NEW YORK (Reuters) - The euro hit a one-year high against the U.S. dollar on Wednesday and the British pound rallied on bets that Europe’s and Britain’s central banks are preparing to scale back monetary stimulus, while bank stocks led a rebound on Wall Street.
The U.S. dollar index .DXY slid after Bank of England Governor Mark Carney said a debate on the need to raise interest rates is due “in the coming months,” adding to a hawkish tone out of the European Central Bank on Tuesday.
Carney’s remarks convinced traders that European monetary policy was shifting in a more hawkish direction, analysts said.
The monetary policy comments out of Europe and Britain after the U.S. Senate on Tuesday delayed a healthcare legislation vote initially expected this week, a move seen as pushing back the timeline for other items of President Donald Trump’s agenda, including a tax overhaul regarded as essential to support lofty stock valuations on Wall Street.
“Prospects for infrastructure spending and tax reform are fading by the minute” after the delayed healthcare vote, said Karl Schamotta, director of global product and market strategy at Cambridge Global Payments in Toronto.
Bank stocks helped boost the benchmark S&P 500 stock index as the interest rate-sensitive group was helped by a steepening yield curve.
Lender shares continued to rise in late trading after the Federal Reserve approved plans from the 34 largest U.S. banks to use extra capital for stock buybacks and dividends among other purposes.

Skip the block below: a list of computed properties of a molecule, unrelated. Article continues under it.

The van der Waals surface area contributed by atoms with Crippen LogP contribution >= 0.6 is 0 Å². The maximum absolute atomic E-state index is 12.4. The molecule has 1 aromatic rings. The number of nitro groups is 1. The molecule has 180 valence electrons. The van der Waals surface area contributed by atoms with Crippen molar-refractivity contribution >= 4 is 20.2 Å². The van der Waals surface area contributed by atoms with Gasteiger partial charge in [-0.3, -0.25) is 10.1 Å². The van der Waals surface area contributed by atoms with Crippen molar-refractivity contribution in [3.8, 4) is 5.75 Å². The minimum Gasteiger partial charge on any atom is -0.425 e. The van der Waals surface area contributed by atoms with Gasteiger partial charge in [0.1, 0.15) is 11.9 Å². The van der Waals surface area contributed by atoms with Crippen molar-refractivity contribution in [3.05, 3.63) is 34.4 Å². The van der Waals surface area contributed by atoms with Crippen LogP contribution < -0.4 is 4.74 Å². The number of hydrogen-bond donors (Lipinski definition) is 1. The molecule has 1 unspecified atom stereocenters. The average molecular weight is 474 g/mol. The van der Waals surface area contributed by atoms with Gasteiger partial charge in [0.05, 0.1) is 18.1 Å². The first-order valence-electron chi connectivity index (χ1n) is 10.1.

The Dow Jones Industrial Average .DJI rose 143.95 points, or 0.68 percent, to 21,454.61, the S&P 500 .SPX gained 21.31 points, or 0.88 percent, to 2,440.69 and the Nasdaq Composite .IXIC added 87.79 points, or 1.43 percent, to 6,234.41.
The pan-European STOXX 600 index lost 0.04 percent with gains in bank shares limiting the loss, while MSCI’s gauge of stocks across the globe .MIWD00000PUS gained 0.60 percent.
Emerging market stocks lost 0.45 percent. MSCI's broadest index of Asia-Pacific shares outside Japan .MIAPJ0000PUS closed 0.32 percent lower, while Japan's Nikkei .N225 lost 0.47 percent.
Analysts said comments by ECB President Mario Draghi on Tuesday, seen as hawkish, continued to support the euro even as sources said on Wednesday that he had intended to signal tolerance for a period of weaker inflation, not imminent policy tightening.
“There is a bigger story here that has to do with the repricing in general of monetary policy expectations,” said Alvise Marino, FX strategist at Credit Suisse in New York.
“There is a bit of a concern in the markets about the fact that the balance of monetary policy expectations is moving a little bit in a more hawkish direction in Europe, and you’ve seen that with the BOE, you’ve seen that with the ECB.”
The dollar index .DXY fell 0.35 percent, with the euro EUR= up 0.34 percent to $1.1376.
Sterling GBP= rallied against the greenback off of Carney's comments and was last trading at $1.2925, up 0.87 percent on the day.
The Japanese yen strengthened 0.04 percent versus the greenback at 112.34 per dollar.
Oil futures climbed more than 1.0 percent to their highest in over a week after a small weekly decrease in U.S. production more than offset a surprise build in crude inventories in the world’s top oil consumer.
U.S. crude CLcv1 rose 1.38 percent to $44.85 per barrel and Brent LCOcv1 was last at $47.64, up 1.53 percent on the day.
The back end of the U.S. Treasury yield curve rose after Carney’s comments.
The ECB and BoE “are talking about tightening sooner or later so that definitely got the market’s attention,” said Dan Mulholland, head of Treasuries trading at Credit Agricole in New York.
U.S. benchmark 10-year Treasury notes US10YT=RR were down fell 9/32 in price to yield 2.2279 percent, from 2.198 percent late on Tuesday.
The 30-year bond US30YT=RR last fell 25/32 in price to yield 2.7803 percent, from 2.744 percent on Tuesday.
Spot gold XAU= added 0.2 percent to $1,249.06 an ounce. U.S. gold futures GCcv1 gained 0.22 percent to $1,249.70 an ounce.
Copper CMCU3 rose 0.36 percent to $5,879.00 a tonne.
Additional reporting by Sam Forgione, Karen Brettell, Lewis Krauskopf and Scott DiSavino; editing by Meredith Mazzilli and Nick Zieminski